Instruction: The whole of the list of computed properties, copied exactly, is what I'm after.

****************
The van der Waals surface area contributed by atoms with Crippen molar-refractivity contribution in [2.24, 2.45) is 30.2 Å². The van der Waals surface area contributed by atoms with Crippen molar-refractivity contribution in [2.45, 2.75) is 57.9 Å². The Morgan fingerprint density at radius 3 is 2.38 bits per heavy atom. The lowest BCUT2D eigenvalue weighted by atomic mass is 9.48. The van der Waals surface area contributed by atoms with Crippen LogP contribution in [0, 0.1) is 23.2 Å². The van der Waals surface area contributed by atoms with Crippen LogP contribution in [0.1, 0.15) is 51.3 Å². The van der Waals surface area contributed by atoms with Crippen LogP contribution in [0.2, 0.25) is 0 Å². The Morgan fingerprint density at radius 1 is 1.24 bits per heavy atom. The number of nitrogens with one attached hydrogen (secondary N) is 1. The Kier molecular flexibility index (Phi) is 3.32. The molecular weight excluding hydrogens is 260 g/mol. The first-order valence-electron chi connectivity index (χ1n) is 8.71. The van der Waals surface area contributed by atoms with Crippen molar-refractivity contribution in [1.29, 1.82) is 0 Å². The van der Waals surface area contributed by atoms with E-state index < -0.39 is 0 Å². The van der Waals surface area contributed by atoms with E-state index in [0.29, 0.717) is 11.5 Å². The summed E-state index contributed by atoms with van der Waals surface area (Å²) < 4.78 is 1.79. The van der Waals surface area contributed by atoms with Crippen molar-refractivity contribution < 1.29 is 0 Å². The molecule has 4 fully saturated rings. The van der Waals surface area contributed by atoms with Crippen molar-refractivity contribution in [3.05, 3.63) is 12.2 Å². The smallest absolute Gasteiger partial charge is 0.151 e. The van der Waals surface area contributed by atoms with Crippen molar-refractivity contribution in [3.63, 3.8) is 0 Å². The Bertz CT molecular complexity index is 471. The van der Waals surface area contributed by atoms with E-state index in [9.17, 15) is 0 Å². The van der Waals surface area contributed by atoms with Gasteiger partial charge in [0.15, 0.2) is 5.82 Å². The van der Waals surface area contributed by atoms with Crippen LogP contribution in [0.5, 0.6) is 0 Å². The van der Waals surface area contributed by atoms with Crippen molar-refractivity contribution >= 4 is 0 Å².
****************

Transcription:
The van der Waals surface area contributed by atoms with Crippen molar-refractivity contribution in [2.24, 2.45) is 30.2 Å². The van der Waals surface area contributed by atoms with Crippen molar-refractivity contribution in [2.45, 2.75) is 57.9 Å². The Morgan fingerprint density at radius 3 is 2.38 bits per heavy atom. The lowest BCUT2D eigenvalue weighted by atomic mass is 9.48. The van der Waals surface area contributed by atoms with Crippen LogP contribution in [0, 0.1) is 23.2 Å². The van der Waals surface area contributed by atoms with Crippen LogP contribution in [0.1, 0.15) is 51.3 Å². The van der Waals surface area contributed by atoms with Crippen LogP contribution in [0.2, 0.25) is 0 Å². The Morgan fingerprint density at radius 1 is 1.24 bits per heavy atom. The number of nitrogens with one attached hydrogen (secondary N) is 1. The Kier molecular flexibility index (Phi) is 3.32. The molecular weight excluding hydrogens is 260 g/mol. The first-order valence-electron chi connectivity index (χ1n) is 8.71. The van der Waals surface area contributed by atoms with Crippen molar-refractivity contribution in [1.29, 1.82) is 0 Å². The van der Waals surface area contributed by atoms with E-state index < -0.39 is 0 Å². The van der Waals surface area contributed by atoms with E-state index in [0.29, 0.717) is 11.5 Å². The summed E-state index contributed by atoms with van der Waals surface area (Å²) < 4.78 is 1.79. The van der Waals surface area contributed by atoms with Crippen molar-refractivity contribution < 1.29 is 0 Å². The molecule has 4 fully saturated rings. The van der Waals surface area contributed by atoms with Crippen molar-refractivity contribution in [3.05, 3.63) is 12.2 Å². The smallest absolute Gasteiger partial charge is 0.151 e. The van der Waals surface area contributed by atoms with Crippen molar-refractivity contribution in [3.63, 3.8) is 0 Å². The Bertz CT molecular complexity index is 471. The van der Waals surface area contributed by atoms with E-state index in [9.17, 15) is 0 Å². The van der Waals surface area contributed by atoms with Gasteiger partial charge in [0.15, 0.2) is 5.82 Å². The van der Waals surface area contributed by atoms with Crippen LogP contribution in [0.5, 0.6) is 0 Å². The van der Waals surface area contributed by atoms with Crippen molar-refractivity contribution >= 4 is 0 Å².